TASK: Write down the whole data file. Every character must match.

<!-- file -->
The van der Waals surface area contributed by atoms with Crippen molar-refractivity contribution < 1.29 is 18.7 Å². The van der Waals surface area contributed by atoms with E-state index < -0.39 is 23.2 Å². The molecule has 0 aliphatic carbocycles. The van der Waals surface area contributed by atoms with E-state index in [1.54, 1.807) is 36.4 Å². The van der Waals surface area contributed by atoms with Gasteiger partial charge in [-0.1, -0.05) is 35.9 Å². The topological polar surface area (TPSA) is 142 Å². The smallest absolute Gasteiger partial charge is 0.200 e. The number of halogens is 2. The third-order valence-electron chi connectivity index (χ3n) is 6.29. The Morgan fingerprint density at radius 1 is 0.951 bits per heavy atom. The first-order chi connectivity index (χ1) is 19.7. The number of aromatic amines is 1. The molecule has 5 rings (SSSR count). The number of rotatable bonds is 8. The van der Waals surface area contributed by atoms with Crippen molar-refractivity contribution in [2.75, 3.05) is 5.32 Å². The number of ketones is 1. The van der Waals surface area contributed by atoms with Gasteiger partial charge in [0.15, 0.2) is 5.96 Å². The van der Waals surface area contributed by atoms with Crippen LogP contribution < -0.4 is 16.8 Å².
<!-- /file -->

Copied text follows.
The van der Waals surface area contributed by atoms with Crippen molar-refractivity contribution < 1.29 is 18.7 Å². The van der Waals surface area contributed by atoms with E-state index < -0.39 is 23.2 Å². The molecule has 0 aliphatic carbocycles. The van der Waals surface area contributed by atoms with E-state index in [1.54, 1.807) is 36.4 Å². The van der Waals surface area contributed by atoms with Gasteiger partial charge in [-0.1, -0.05) is 35.9 Å². The topological polar surface area (TPSA) is 142 Å². The smallest absolute Gasteiger partial charge is 0.200 e. The number of halogens is 2. The third-order valence-electron chi connectivity index (χ3n) is 6.29. The Morgan fingerprint density at radius 1 is 0.951 bits per heavy atom. The first-order chi connectivity index (χ1) is 19.7. The number of aromatic amines is 1. The molecule has 5 rings (SSSR count). The number of rotatable bonds is 8. The van der Waals surface area contributed by atoms with Crippen molar-refractivity contribution in [2.75, 3.05) is 5.32 Å². The number of ketones is 1. The van der Waals surface area contributed by atoms with Gasteiger partial charge in [0.15, 0.2) is 5.96 Å². The van der Waals surface area contributed by atoms with Crippen LogP contribution < -0.4 is 16.8 Å².